As the end of lockdown restrictions in the UK inches closer, many fear a post-pandemic surge in crime may hit the nation. Indeed, following the first lockdown, knife crime increased by 25%, and police expect to see a similar rise in crime in the coming months.
Knife crime is especially high in London, which saw a record 15,080 knife offences from September 2019 to September 2020. Recently, over one weekend in February 2021, two people were killed and 14 injured in a series of separate stabbings in the capital.
Recent research conducted by Redfield & Wilton Strategies finds 49% of Londoners feel London is currently becoming more unsafe. 26% of respondents said London is becoming more safe, a belief that is higher among men (28%) than women (23%). The perception that the capital is becoming safer is also higher among younger people, at 32% of 25 to 34-year-olds, compared to 21% of those aged 65 and older.
Interestingly, parents or guardians of a school-aged child (31%) are more likely to find London is becoming safer than respondents who do not parent a school-aged child (22%).
But while 49% of Londoners feel the city is becoming less safe, a similar 48% of respondents agree that, thinking about the policing situation in London, their local area is a safe place. This proportion, however, has decreased from 56% in August and 53% in October 2020, suggesting Londoners are gradually feeling less safe in their areas.
Parents or guardians of a school-aged child again expressed a higher level of feeling safe: 53% of parents and 44% of non-parents agree their local area is safe.
Overall, feelings of unsafety appear somewhat higher in the outer regions of the capital. Respondents living in Outer London are slightly more likely to say London is becoming more unsafe (50%) and to disagree that their local area is a safe place (22%). By comparison, 46% of Inner London residents said London is becoming more unsafe and 15% disagree that their local area is a safe place.
There is also a slight difference among those who self-identify as belonging to either the working class or the middle class. 53% of self-described working-class respondents find London is becoming more unsafe, compared to 48% of self-described middle-class respondents. Similarly, 25% of working-class self-identifiers and 16% of middle-class self-identifiers disagree that their local area is a safe place.
Crime and policing are major issues in the upcoming London Mayoral Election, as Conservative Candidate Shaun Bailey has launched a sustained attack on Labour candidate and current Mayor Sadiq Khan’s crime policies. Khan has in turn blamed the 71% increase in violent incidents from 2012-2013 to 2017-2018 on the Conservatives’ austerity measures.
The issue’s importance in the eyes of voters is clear: 47% of respondents identified policing/crime as a key policy issue likely to determine how they would vote, behind healthcare (56%), housing (50%), and economic growth (49%).
For 2019 Conservative voters and likely Shaun Bailey voters, however, policing/crime was the most-selected option, at 59% for both. By contrast, 44% of 2019 Labour voters and 46% of likely Khan voters chose policing/crime as a key policy issue.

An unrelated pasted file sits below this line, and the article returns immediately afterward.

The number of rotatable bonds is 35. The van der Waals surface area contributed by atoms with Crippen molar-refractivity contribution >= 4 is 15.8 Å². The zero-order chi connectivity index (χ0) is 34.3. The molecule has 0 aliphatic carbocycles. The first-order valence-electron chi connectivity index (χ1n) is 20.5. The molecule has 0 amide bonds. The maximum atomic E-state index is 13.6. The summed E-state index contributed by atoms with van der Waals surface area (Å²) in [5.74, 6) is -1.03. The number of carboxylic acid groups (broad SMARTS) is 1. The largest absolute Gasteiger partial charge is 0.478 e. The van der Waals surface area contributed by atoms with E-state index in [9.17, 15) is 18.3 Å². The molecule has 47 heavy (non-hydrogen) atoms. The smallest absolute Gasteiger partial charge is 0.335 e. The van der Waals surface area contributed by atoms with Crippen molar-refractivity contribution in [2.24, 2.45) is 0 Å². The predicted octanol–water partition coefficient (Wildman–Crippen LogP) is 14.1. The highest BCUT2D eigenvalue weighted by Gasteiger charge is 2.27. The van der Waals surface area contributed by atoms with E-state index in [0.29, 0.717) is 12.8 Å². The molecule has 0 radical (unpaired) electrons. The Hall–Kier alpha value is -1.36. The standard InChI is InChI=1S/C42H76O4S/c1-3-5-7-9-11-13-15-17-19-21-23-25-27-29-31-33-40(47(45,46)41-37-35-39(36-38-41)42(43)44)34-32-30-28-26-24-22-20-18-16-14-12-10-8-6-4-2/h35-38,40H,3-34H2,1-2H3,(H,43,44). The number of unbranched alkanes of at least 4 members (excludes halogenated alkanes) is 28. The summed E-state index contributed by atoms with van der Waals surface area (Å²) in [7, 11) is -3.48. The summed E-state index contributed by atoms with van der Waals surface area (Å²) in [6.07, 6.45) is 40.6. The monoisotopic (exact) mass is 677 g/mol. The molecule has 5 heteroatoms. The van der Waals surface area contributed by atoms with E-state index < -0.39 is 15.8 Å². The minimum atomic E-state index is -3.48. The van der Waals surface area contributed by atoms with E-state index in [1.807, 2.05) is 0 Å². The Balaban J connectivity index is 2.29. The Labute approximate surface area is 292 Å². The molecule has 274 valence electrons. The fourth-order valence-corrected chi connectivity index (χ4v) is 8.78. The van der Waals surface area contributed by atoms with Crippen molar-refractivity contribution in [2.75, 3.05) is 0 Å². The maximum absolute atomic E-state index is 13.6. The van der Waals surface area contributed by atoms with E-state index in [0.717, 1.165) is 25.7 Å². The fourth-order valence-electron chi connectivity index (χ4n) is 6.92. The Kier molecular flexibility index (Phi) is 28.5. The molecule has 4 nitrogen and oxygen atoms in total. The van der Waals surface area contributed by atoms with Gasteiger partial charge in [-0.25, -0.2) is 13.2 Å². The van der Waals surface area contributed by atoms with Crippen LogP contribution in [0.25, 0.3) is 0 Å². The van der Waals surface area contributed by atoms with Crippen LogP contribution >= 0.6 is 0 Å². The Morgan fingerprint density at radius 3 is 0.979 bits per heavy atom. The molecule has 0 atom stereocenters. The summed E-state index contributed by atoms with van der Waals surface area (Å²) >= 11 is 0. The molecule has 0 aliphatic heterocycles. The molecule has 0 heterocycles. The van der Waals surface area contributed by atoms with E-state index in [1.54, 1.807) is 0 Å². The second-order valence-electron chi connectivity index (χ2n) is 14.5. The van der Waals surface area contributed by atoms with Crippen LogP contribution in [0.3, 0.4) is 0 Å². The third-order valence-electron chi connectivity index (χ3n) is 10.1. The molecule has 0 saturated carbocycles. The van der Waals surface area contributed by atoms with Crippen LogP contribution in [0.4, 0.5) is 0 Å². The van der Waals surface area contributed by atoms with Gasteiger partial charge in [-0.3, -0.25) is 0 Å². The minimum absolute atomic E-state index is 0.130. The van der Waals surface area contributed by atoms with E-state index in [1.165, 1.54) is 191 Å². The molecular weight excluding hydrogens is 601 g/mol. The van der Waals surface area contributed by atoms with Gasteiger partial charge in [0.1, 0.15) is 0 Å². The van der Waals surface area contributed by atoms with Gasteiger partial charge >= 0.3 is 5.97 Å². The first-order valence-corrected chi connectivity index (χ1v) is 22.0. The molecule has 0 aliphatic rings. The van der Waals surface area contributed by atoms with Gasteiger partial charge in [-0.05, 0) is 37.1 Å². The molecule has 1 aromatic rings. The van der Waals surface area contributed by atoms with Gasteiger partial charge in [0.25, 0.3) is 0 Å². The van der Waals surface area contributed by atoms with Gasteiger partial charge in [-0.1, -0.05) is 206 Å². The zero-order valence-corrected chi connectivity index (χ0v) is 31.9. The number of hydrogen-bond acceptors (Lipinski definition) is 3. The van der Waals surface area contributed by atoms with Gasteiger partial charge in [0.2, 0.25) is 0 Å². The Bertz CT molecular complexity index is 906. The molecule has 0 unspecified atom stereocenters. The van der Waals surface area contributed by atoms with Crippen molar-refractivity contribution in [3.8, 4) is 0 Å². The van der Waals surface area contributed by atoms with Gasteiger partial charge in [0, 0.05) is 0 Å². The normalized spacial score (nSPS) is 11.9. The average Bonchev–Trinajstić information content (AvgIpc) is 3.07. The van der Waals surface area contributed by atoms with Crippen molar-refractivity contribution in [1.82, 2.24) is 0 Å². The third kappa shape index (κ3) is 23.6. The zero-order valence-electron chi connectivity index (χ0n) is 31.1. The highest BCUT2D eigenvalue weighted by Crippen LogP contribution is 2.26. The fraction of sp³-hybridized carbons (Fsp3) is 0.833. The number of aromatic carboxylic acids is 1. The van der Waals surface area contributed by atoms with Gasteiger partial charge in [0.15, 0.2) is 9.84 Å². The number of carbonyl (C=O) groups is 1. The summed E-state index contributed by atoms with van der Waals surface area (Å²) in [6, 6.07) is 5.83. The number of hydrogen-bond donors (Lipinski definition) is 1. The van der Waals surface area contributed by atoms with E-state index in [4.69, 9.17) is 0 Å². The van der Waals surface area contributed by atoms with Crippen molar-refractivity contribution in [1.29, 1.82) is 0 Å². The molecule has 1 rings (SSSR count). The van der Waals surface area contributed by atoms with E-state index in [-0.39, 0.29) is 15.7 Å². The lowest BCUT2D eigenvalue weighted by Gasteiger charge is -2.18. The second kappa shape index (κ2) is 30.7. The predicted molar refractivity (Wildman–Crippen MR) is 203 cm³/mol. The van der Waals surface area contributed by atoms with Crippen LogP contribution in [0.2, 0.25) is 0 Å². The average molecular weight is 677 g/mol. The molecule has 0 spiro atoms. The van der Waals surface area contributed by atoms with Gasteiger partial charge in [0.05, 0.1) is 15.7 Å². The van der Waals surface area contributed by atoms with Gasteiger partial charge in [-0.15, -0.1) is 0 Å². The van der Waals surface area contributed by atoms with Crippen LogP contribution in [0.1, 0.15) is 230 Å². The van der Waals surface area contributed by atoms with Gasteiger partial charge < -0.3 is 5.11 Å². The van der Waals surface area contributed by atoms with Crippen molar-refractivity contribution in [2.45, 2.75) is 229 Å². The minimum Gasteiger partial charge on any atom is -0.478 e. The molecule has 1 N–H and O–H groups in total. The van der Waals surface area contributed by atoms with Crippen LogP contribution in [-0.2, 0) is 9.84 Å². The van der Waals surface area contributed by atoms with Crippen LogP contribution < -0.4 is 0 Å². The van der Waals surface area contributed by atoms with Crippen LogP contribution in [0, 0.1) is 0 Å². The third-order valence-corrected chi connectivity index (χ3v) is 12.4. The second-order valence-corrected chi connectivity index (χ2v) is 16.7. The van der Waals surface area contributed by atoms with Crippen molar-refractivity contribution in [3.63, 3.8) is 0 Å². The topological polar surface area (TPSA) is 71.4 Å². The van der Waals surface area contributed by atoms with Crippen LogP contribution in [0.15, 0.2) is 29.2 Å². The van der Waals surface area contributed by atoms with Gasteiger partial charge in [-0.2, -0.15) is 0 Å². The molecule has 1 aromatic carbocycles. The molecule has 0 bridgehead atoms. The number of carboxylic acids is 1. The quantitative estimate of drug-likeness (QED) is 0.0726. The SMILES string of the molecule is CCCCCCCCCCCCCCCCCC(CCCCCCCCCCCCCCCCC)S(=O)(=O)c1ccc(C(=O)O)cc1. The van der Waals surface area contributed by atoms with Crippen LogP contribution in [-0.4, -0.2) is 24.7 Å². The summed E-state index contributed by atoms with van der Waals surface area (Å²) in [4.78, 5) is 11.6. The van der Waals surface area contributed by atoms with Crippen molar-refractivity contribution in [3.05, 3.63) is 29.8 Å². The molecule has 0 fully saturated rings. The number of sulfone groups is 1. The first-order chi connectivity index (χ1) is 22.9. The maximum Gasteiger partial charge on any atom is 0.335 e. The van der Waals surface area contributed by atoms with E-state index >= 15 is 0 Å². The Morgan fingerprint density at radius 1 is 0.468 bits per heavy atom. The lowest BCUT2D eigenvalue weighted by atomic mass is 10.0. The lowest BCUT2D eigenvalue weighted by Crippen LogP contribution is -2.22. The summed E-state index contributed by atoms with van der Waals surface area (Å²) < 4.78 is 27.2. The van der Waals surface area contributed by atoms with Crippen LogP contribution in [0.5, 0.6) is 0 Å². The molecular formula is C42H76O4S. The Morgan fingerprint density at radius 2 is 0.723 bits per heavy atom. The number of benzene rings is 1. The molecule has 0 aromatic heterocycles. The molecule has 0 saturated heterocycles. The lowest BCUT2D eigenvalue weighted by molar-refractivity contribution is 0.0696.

For Conservative voters, concern about London’s safety is evidently slightly heightened. Indeed, a majority of 2019 Conservative voters and those who intend to vote for Bailey believe London is becoming more unsafe: 52% of each group said London is becoming more unsafe, compared to 45% of both 2019 Labour voters and those who intend to vote for Khan.
Though Shaun Bailey has made criticism of Sadiq Khan’s crime and policing record a central aspect of his campaign, 40% of London respondents said they are satisfied with Khan’s policing policies. 21% feel dissatisfied and 31% feel neither satisfied nor dissatisfied.
Further, a plurality (37%) of respondents also said they would most trust the Labour Party to tackle crime, whereas 24% said they would most trust the Conservatives. Naturally, a strong majority (61%) of 2019 Conservative voters said they would trust the Conservatives more.
Yet Londoners are split on whether the Mayor even has the greatest power and responsibility over policing in London: 43% of respondents believe the Prime Minister and Westminster have more power in this area, while 41% believe the Mayor and the London Assembly do. Thus, though crime and policing is an important Mayoral Election issue, many are unconvinced that the Mayor has full power over this policy area.
Whether the Mayor is at all to blame for the alarming crime rates in London is a matter of debate, a debate which is much more personal for family members of victims who demand accountability. Though the number of violent crime offences in the capital is indeed on the rise, almost half of Londoners feel their local area is safe—but a similar proportion also feel London is becoming less safe overall. With a plurality of Londoners satisfied with Khan’s record on policing and trusting the Labour Party to tackle crime, Shaun Bailey may have a difficult task in convincing Londoners otherwise.